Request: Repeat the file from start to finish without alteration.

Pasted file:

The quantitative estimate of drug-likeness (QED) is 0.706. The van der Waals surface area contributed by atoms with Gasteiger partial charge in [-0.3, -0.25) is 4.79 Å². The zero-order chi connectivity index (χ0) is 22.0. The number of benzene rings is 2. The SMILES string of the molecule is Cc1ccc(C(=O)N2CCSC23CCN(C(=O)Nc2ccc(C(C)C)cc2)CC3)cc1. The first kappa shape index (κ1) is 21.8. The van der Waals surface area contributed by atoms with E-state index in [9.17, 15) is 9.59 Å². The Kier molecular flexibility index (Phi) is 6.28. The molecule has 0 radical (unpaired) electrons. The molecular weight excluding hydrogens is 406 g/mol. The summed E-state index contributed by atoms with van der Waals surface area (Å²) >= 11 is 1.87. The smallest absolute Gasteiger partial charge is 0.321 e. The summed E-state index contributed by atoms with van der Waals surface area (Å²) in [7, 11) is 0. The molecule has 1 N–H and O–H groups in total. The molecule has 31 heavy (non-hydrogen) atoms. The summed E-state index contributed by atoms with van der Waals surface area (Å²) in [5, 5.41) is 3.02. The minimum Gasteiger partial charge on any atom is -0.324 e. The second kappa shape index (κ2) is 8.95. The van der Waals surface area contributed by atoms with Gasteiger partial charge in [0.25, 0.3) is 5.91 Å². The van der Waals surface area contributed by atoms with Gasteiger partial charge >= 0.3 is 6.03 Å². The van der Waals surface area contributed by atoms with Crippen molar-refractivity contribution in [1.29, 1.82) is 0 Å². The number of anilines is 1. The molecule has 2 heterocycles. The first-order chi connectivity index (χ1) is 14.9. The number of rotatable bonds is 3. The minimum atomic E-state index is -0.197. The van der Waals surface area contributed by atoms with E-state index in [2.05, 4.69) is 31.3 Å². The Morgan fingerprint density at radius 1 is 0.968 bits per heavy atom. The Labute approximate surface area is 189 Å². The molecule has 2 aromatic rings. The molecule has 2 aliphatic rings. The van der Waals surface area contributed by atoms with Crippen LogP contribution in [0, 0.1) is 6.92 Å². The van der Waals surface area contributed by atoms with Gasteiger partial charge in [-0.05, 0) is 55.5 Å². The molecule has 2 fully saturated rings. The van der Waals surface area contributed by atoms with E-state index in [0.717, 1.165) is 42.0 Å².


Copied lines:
The quantitative estimate of drug-likeness (QED) is 0.706. The van der Waals surface area contributed by atoms with Gasteiger partial charge in [-0.3, -0.25) is 4.79 Å². The zero-order chi connectivity index (χ0) is 22.0. The number of benzene rings is 2. The SMILES string of the molecule is Cc1ccc(C(=O)N2CCSC23CCN(C(=O)Nc2ccc(C(C)C)cc2)CC3)cc1. The first kappa shape index (κ1) is 21.8. The van der Waals surface area contributed by atoms with E-state index in [9.17, 15) is 9.59 Å². The Kier molecular flexibility index (Phi) is 6.28. The molecule has 0 radical (unpaired) electrons. The molecular weight excluding hydrogens is 406 g/mol. The summed E-state index contributed by atoms with van der Waals surface area (Å²) >= 11 is 1.87. The smallest absolute Gasteiger partial charge is 0.321 e. The summed E-state index contributed by atoms with van der Waals surface area (Å²) in [7, 11) is 0. The molecule has 1 N–H and O–H groups in total. The molecule has 31 heavy (non-hydrogen) atoms. The summed E-state index contributed by atoms with van der Waals surface area (Å²) in [5, 5.41) is 3.02. The minimum Gasteiger partial charge on any atom is -0.324 e. The second kappa shape index (κ2) is 8.95. The van der Waals surface area contributed by atoms with Gasteiger partial charge in [0.25, 0.3) is 5.91 Å². The van der Waals surface area contributed by atoms with Gasteiger partial charge >= 0.3 is 6.03 Å². The van der Waals surface area contributed by atoms with Crippen molar-refractivity contribution in [1.29, 1.82) is 0 Å². The number of anilines is 1. The molecule has 2 heterocycles. The first-order chi connectivity index (χ1) is 14.9. The number of rotatable bonds is 3. The minimum atomic E-state index is -0.197. The van der Waals surface area contributed by atoms with E-state index in [2.05, 4.69) is 31.3 Å². The Morgan fingerprint density at radius 1 is 0.968 bits per heavy atom. The Labute approximate surface area is 189 Å². The molecule has 2 aromatic rings. The molecule has 2 aliphatic rings. The van der Waals surface area contributed by atoms with Crippen LogP contribution in [0, 0.1) is 6.92 Å². The van der Waals surface area contributed by atoms with Gasteiger partial charge in [-0.05, 0) is 55.5 Å². The molecule has 2 fully saturated rings. The van der Waals surface area contributed by atoms with E-state index in [0.717, 1.165) is 42.0 Å².